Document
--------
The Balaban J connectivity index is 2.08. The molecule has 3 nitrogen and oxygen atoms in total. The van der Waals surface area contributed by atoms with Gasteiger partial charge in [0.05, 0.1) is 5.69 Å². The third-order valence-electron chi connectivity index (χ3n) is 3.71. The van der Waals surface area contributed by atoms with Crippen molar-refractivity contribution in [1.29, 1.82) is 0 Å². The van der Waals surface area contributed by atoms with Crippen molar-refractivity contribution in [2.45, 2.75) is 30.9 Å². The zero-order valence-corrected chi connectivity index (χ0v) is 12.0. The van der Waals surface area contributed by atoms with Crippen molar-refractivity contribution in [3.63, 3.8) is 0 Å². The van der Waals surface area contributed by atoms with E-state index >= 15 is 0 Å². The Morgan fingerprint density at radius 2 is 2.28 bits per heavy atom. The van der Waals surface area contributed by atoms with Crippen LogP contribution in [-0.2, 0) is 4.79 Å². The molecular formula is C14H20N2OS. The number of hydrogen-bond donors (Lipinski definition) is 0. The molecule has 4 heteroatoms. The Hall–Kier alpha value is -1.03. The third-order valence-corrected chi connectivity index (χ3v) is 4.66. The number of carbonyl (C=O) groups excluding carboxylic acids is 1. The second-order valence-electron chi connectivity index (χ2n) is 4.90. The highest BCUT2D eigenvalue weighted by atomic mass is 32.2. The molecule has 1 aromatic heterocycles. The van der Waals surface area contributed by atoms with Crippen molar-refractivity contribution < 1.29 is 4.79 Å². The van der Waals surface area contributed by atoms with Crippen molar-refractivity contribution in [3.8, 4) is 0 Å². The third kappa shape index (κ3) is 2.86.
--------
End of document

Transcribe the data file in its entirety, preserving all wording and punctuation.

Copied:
The Balaban J connectivity index is 2.08. The molecule has 3 nitrogen and oxygen atoms in total. The van der Waals surface area contributed by atoms with Gasteiger partial charge in [0.05, 0.1) is 5.69 Å². The third-order valence-electron chi connectivity index (χ3n) is 3.71. The van der Waals surface area contributed by atoms with Crippen molar-refractivity contribution in [1.29, 1.82) is 0 Å². The van der Waals surface area contributed by atoms with Crippen molar-refractivity contribution in [2.45, 2.75) is 30.9 Å². The zero-order valence-corrected chi connectivity index (χ0v) is 12.0. The van der Waals surface area contributed by atoms with Crippen molar-refractivity contribution in [3.63, 3.8) is 0 Å². The van der Waals surface area contributed by atoms with E-state index >= 15 is 0 Å². The Morgan fingerprint density at radius 2 is 2.28 bits per heavy atom. The van der Waals surface area contributed by atoms with Crippen LogP contribution in [-0.2, 0) is 4.79 Å². The molecular formula is C14H20N2OS. The number of hydrogen-bond donors (Lipinski definition) is 0. The molecule has 4 heteroatoms. The Hall–Kier alpha value is -1.03. The third-order valence-corrected chi connectivity index (χ3v) is 4.66. The number of carbonyl (C=O) groups excluding carboxylic acids is 1. The second-order valence-electron chi connectivity index (χ2n) is 4.90. The highest BCUT2D eigenvalue weighted by atomic mass is 32.2. The molecule has 1 aromatic heterocycles. The van der Waals surface area contributed by atoms with Crippen molar-refractivity contribution < 1.29 is 4.79 Å². The van der Waals surface area contributed by atoms with Crippen molar-refractivity contribution in [3.8, 4) is 0 Å². The third kappa shape index (κ3) is 2.86.